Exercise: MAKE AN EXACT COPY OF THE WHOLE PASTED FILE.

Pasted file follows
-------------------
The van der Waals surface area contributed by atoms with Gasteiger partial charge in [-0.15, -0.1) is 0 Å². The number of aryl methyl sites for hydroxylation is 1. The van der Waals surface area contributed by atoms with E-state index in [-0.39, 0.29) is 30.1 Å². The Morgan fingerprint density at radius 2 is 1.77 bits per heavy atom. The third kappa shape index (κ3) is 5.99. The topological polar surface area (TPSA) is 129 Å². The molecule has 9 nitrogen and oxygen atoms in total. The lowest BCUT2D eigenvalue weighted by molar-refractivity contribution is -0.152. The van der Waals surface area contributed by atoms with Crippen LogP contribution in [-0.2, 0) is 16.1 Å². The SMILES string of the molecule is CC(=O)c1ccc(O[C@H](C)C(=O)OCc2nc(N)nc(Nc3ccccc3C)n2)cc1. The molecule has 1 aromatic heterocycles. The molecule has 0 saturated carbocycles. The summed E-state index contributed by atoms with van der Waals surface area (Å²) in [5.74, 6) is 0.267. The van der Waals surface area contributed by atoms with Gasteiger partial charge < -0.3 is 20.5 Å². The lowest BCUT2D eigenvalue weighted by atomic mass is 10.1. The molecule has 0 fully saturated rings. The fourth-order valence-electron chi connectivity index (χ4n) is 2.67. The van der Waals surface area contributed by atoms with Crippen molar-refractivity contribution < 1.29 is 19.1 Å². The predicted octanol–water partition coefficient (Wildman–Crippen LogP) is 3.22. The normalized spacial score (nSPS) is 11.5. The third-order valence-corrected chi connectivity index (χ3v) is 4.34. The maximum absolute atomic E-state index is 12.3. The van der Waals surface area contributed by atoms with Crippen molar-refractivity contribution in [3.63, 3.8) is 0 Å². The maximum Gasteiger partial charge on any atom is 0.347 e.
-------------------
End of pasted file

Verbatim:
The van der Waals surface area contributed by atoms with Gasteiger partial charge in [-0.15, -0.1) is 0 Å². The number of aryl methyl sites for hydroxylation is 1. The van der Waals surface area contributed by atoms with E-state index in [-0.39, 0.29) is 30.1 Å². The Morgan fingerprint density at radius 2 is 1.77 bits per heavy atom. The third kappa shape index (κ3) is 5.99. The topological polar surface area (TPSA) is 129 Å². The molecule has 9 nitrogen and oxygen atoms in total. The lowest BCUT2D eigenvalue weighted by molar-refractivity contribution is -0.152. The van der Waals surface area contributed by atoms with Crippen LogP contribution in [-0.2, 0) is 16.1 Å². The SMILES string of the molecule is CC(=O)c1ccc(O[C@H](C)C(=O)OCc2nc(N)nc(Nc3ccccc3C)n2)cc1. The molecule has 1 aromatic heterocycles. The molecule has 0 saturated carbocycles. The summed E-state index contributed by atoms with van der Waals surface area (Å²) in [5.74, 6) is 0.267. The van der Waals surface area contributed by atoms with Gasteiger partial charge < -0.3 is 20.5 Å². The lowest BCUT2D eigenvalue weighted by atomic mass is 10.1. The molecule has 0 fully saturated rings. The fourth-order valence-electron chi connectivity index (χ4n) is 2.67. The van der Waals surface area contributed by atoms with Crippen molar-refractivity contribution < 1.29 is 19.1 Å². The predicted octanol–water partition coefficient (Wildman–Crippen LogP) is 3.22. The normalized spacial score (nSPS) is 11.5. The third-order valence-corrected chi connectivity index (χ3v) is 4.34. The maximum absolute atomic E-state index is 12.3. The van der Waals surface area contributed by atoms with Crippen molar-refractivity contribution in [3.63, 3.8) is 0 Å². The maximum Gasteiger partial charge on any atom is 0.347 e.